Optical Science and Engineering ETDs


Rakesh Kumar

Publication Date



The capability to achieve three-dimensional (3D) imaging in a single snapshot is a highly coveted goal for the imaging community. To be able to extend the depth-of-field while simultaneously encoding depth in the point spread function (PSF) itself allows an imaging solution which is less time consuming and less data intensive than the inefficient multiscan based conventional 3D imaging. Light-field cameras also achieve 3D imaging in a snapshot, but at the cost of greatly reduced resolution. Phase mask based depth encoding solutions have been proposed by other groups, but they all suffer from a relatively smaller depth-of-field. Recently there has been much progress in the field of live-cell imaging where intracellular molecules have been imaged with nano-meter (nm) resolution. Our rotating point spread function (RPSF) imager will allow for nm resolution in all three dimensions in a single snapshot over a much larger axial field depth. This will help indirectly in achieving a much better temporal resolution by means of 3D video sequences in order to study dynamics of protein molecules inside a cell. We have shown how to implement compressive sensing tools to improve the temporal resolution even better. Reconstruction of extended 3D objects is much harder for techniques based on pupil plane coding, including our RPSF imager, but point sources are easily localized and resolved in 3D by using such techniques. Based on this observation, we have proposed, developed and analyzed the idea of a new 3D shape acquisition technique for non-self-luminous objects using external laser point illumination. This technique, which we call Shape Recovery by Point Illumination (ShaRPI), uses multiple frames to illuminate the 3D object surface via arrays of well separated laser spots, one array per frame. Since the tight laser spots may be regarded as point sources, they can be well localized in 3D by the RPSF imager, frame by frame. The smooth object surface can then be reconstructed in 3D from such point-illumination localization estimates with high accuracy in an appropriate basis, such as the wavelet basis, that takes advantage of sparsity resulting from the smoothness of the surface shape. We can in this way also achieve improved temporal resolution by tailoring the illumination frames and limiting their number, subject minimally to the sought degree of spatial resolution, so the 3D spatial information can be acquired efficiently in time. In future work, a phase engineered approach to perform joint polarization-3D localization estimation is under way.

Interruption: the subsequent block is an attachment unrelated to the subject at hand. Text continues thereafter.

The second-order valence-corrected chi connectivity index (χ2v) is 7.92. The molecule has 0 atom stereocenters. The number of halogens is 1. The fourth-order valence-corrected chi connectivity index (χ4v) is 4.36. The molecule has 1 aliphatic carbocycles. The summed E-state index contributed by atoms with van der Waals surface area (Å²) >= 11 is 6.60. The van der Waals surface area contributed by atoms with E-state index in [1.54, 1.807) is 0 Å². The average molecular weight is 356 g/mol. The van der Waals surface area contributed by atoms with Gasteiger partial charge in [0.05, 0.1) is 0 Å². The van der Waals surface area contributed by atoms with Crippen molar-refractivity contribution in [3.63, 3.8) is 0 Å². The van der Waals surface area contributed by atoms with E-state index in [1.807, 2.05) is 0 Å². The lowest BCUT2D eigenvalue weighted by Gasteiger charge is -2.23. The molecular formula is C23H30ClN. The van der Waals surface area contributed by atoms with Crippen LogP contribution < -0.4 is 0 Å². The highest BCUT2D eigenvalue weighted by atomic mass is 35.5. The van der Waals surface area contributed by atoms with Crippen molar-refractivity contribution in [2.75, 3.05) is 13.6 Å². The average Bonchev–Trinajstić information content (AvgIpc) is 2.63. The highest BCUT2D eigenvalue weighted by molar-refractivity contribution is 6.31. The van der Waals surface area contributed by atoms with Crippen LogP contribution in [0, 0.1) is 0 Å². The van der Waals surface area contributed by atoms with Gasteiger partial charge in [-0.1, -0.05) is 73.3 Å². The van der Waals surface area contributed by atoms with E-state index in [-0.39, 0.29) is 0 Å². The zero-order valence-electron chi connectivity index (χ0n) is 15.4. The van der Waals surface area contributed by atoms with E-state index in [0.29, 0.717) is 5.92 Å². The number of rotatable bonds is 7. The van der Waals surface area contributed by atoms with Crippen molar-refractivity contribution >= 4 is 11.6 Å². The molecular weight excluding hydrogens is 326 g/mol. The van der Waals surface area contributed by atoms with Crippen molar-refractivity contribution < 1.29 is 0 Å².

Degree Name

Optical Science and Engineering

Level of Degree


Department Name

Optical Science and Engineering

First Advisor

Prasad, Sudhakar

First Committee Member (Chair)

Lidke, Keith

Second Committee Member

Hayat, Majeed

Third Committee Member

Duan, Huaiy

Document Type




Available for download on Thursday, May 11, 2017